Tablet looks, desktop experience
Taken in the round, the Slate 21 user experience really doesn’t look or feel like a PC running a tablet OS.
The speaker is surprisingly good, for a tablet
I’ve read some criticism in the US press - hacks across the pond got their grubby mitts on the Slate 21 well ahead of us scribblers in Blighty - of the Slate 21 for lacking an accelerometer or a GPS chip but frankly that’s daft. The 21 is so clearly not intended to be portable or held in your hands that stripping it of two bits of functionality that are wholly aimed at handheld devices seems a reasonable course for HP to have taken to keep the price down.
You can’t use the Slate 21 away from the mains because there is no battery. Some may quibble about that, and I must say that a small internal battery able to support 20 or 30 minutes of runtime when you are moving the thing between power sockets would be handy. On the other hand it boots up in less than ten seconds so that really isn’t a massive hardship and certainly not a deal breaker.
SwiftKey has more adaptability for a big screen
The 21’s Achilles Heel, such as it is, is gaming. If you move beyond the likes of Angry Birds, it’s not much cop. The size, weight and lack of an accelerometer means that trying to use it as a conventional tablet is out of the question, and even games which have a gamepad setup option, such as Dead Trigger 2, wouldn’t work with my generic USB game controller. To be quite honest I didn’t expect it to and you may get better mileage by using something like GameStop’s Tablet Wireless Game Controller for Android.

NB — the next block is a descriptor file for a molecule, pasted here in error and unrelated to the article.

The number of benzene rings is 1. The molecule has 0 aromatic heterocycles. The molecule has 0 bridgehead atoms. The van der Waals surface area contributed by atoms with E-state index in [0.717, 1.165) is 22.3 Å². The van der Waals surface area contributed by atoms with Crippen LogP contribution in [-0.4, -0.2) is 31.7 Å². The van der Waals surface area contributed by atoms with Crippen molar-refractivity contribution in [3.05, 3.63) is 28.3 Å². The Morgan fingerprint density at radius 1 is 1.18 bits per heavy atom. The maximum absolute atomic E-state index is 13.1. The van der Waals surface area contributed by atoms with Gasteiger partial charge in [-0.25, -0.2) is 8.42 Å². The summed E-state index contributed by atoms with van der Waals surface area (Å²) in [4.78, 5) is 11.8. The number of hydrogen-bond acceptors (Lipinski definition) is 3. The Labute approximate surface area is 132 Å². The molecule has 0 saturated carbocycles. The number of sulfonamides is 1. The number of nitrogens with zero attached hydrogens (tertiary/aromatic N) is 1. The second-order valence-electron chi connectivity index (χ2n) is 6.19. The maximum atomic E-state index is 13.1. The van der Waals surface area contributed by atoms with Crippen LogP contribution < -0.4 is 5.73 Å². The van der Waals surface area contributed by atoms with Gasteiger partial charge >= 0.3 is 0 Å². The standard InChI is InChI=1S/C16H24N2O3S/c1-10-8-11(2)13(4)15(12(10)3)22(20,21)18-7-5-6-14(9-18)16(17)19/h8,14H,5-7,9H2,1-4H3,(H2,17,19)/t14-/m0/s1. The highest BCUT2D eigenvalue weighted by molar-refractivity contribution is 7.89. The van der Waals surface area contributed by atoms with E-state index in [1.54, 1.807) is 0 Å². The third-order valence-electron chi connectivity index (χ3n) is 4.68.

Using the touchscreen it was just possible to play games like N.O.V.A. 3 which have no gamepad support but it was not ideal. That’s a shame because it looked absolutely superb and ran very smoothly, proving the 21 has the chops to run graphically intense games.
One final comment needs to be made about the Slate 21 at the risk of stating the bleedin’ obvious. How much reward you get from a Slate 21 will depend on how invested you are in Google’s online services. Me? I’m up to my ears in them: Play Music, Play Books, Drive, Picasa – or Google+ Photos as it’s probably better to call it these days – I use them all, daily, so as soon as I signed into my Slate 21 all my stuff was just there.
Not too good for gaming?
Naturally that has coloured my opinion of the machine. If I used iOS or Windows Phone on my mobile devices, I’d be less taken by the Slate 21, there’s no point saying otherwise. The less Google there is in your bloodstream, the less appealing the Slate 21 will be, though you could say exactly the same about any tablet.
The Reg Verdict
If you’re after something for domestic web browsing, light computing duties, social networking and media consumption, the HP Slate 21 has plenty to recommend it. It’s powerful, affordable, easy on the eye, comes with all the expected Android/Google goodies and services, and has a great screen and speaker combination.
It may be an answer to a question you’ve not asked, but it’s an impressive answer nonetheless. HP’s PR wallahs are going to have to go some to prise this one away from me. ®